P: n/a Cor, The string split solution is the most obvious way , however the way to go is not only .ToString.Split("."c)(1).Length? but is as a complete function Private Function DigitsAfterDecimal(ByVal Decval As Decimal) As Integer Dim SplitArr() As String = Decval.ToString.Split(CChar(System.Globalization.N umberFormatInfo.CurrentInfo.NumberDecimalSeparator )) If SplitArr.Length = 2 Then Return SplitArr(1).Length Else Return 0 End If End Function Cause what would else happen with digits that do not have a decimal suffix ? and in my situation this is a posibility . i have tested both functions and in complexity and readability they are the same however Goran`s example performs slightly bether not much but in a loop of a few thousands it is noticable. regards Michel "Cor Ligthert[MVP]" wrote: Goran, Really I find this a very nice answer, although I find the solution from Stephany better, I think that the one from Stephany will be the most optimal one, however, I did not try it. Cor "Gran Andersson" Maybe I'm missing something, but why do you need to do this and whyare you against using Split? Are you worried about performance ofcreating an array or do you just want a more "mathematical" way ofdoing it?Thanks,Seth Rowe The reasson is the following , i am currently employed at a energy company as you understand every sort meter has a different counter depending on the sort of customer consumer , company and / or the sort of energy electricity / Gas etc etc So when we use reporting tools we need to know on forehand how manny digits after the decimal can be displayed by the meter as we are talking about a few million counters in these meters i am afraid that the string thingy might degrade the preformance that is one and second is indeed that i expected a more generic way as Private Function DigitsAfterDecimal(ByVal Decval As Decimal) As Integer Dim SplitArr() As String = Decval.ToString.Split(CChar(System.Globalization.N umberFormatInfo.CurrentInfo.NumberDecimalSeparator )) If SplitArr.Length = 2 Then Return SplitArr(1).Length Else Return 0 End If End Function I honestly expected a framework method for this , one that i missed in my quest , but as before it seems like i am the only one with such business tasks as i have , so for all of you outta there above is the best perfomer i ended up with This isn't really a mathematical problem, as you are asking for the number of fractional digits when the number is represented as a string. Floating point values are not stored as decimal values, so the values that you see might not be the exact value, due to the limited precision of floating point values. When you see the value 1.23, it might actually be stored as the value 1.22999999999997 as that may be the closest possible value that can be represented as a floating point value. The values are rounded when displayed, so you will usually never see these small differences, but they are basically the reason why there is no built-in method to get the number of fractional digits. If you want a string method that performs a little bit better, use the IndexOf method to locate the decimal separator, that way you can just count the number of characters without creating an array of strings: Dim value As String = Decval.ToString(); Dim pos As Integer = value.IndexOf(System.Globalization.NumberFormatInf o.CurrentInfo.NumberDecimalSeparator) If pos == -1 Then Return 0 Else Return value.Length - pos - 1 End If -- Gran Andersson _____ http://www.guffa.com Sep 11 '07 #16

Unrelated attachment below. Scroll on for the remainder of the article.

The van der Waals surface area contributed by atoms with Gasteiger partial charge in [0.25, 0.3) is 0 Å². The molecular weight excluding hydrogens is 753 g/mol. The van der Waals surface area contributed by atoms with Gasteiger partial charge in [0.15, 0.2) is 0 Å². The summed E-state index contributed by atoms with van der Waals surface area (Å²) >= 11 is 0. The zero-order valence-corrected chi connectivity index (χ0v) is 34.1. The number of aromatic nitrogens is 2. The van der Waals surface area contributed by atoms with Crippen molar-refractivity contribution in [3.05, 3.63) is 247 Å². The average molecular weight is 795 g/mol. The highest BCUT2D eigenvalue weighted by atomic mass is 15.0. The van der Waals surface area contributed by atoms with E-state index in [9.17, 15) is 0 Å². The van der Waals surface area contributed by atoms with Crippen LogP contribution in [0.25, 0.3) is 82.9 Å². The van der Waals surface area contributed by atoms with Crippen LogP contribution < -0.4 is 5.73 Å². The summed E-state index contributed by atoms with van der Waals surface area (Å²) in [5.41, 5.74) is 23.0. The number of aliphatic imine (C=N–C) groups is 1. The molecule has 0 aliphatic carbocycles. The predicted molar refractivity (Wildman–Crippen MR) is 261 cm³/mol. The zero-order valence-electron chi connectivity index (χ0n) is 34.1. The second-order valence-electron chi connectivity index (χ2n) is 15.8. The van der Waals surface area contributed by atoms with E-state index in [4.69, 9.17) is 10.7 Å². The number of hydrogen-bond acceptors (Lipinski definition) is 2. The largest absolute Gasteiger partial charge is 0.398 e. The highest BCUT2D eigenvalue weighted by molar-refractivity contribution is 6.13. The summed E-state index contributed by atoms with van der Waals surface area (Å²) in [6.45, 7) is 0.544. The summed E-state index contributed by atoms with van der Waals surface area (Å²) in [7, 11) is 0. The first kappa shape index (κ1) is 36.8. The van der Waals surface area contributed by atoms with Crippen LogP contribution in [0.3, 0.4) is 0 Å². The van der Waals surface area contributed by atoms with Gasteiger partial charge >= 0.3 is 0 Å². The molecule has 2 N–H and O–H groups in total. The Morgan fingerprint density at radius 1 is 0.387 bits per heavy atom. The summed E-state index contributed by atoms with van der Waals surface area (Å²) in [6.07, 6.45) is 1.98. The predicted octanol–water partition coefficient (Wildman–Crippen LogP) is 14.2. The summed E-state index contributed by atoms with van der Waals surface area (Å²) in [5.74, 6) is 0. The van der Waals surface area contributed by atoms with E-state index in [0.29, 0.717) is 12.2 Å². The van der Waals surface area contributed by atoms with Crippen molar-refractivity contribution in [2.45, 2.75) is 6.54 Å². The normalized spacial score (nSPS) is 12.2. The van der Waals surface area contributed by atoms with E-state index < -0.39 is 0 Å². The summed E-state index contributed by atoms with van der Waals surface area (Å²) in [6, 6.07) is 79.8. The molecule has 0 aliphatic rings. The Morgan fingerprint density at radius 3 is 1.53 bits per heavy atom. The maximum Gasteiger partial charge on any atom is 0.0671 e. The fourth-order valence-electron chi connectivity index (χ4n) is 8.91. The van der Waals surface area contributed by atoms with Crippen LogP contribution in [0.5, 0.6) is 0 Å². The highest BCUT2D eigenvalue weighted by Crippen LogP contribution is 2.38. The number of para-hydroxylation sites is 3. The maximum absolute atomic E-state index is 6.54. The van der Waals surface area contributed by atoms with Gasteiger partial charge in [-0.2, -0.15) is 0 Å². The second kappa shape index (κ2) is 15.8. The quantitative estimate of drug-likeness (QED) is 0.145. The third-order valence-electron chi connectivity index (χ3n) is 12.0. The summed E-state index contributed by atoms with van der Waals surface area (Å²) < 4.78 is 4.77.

P: n/a Michel, You are right the code from Goran is better then in the way Stephany has showed, however what is good does not need changes and that was more my intention of the message. Afterwards I though that will not be understood. Probably can you even improve the code that Goran supported if you can make from the search string (your decimal point which returns a string) a char. In past we have done a test in this newsgroup, where the indexOf from a char was the quickest, followed by a VisualBasic method and then the IndexOf string. The split was very slow for this. (The code from Goran beside of course that ==) :-) Cor "Michel Posseth [MCP]" .ToString.Split("."c)(1).Length? but is as a complete function Private Function DigitsAfterDecimal(ByVal Decval As Decimal) As Integer Dim SplitArr() As String = Decval.ToString.Split(CChar(System.Globalization.N umberFormatInfo.CurrentInfo.NumberDecimalSeparator )) If SplitArr.Length = 2 Then Return SplitArr(1).Length Else Return 0 End If End Function Cause what would else happen with digits that do not have a decimal suffix ? and in my situation this is a posibility . i have tested both functions and in complexity and readability they are the same however Goran`s example performs slightly bether not much but in a loop of a few thousands it is noticable. regards Michel "Cor Ligthert[MVP]" wrote: >Goran,Really I find this a very nice answer, although I find the solution fromStephany better, I think that the one from Stephany will be the mostoptimalone, however, I did not try it.Cor"Gran Andersson"

 P: n/a Cor Ligthert[MVP] wrote: Michel, You are right the code from Goran is better then in the way Stephany has showed, however what is good does not need changes and that was more my intention of the message. Afterwards I though that will not be understood. Probably can you even improve the code that Goran supported if you can make from the search string (your decimal point which returns a string) a char. In past we have done a test in this newsgroup, where the indexOf from a char was the quickest, followed by a VisualBasic method and then the IndexOf string. The split was very slow for this. (The code from Goran beside of course that ==) :-) Cor Converting the string to a char does actually increase performance: Dim pos As Integer = value.IndexOf(CChar(System.Globalization.NumberFor matInfo.CurrentInfo.NumberDecimalSeparator)) With this, I measured a 35% better performance than splitting the string. :) -- GĂ¶ran Andersson _____ http://www.guffa.com Sep 11 '07 #18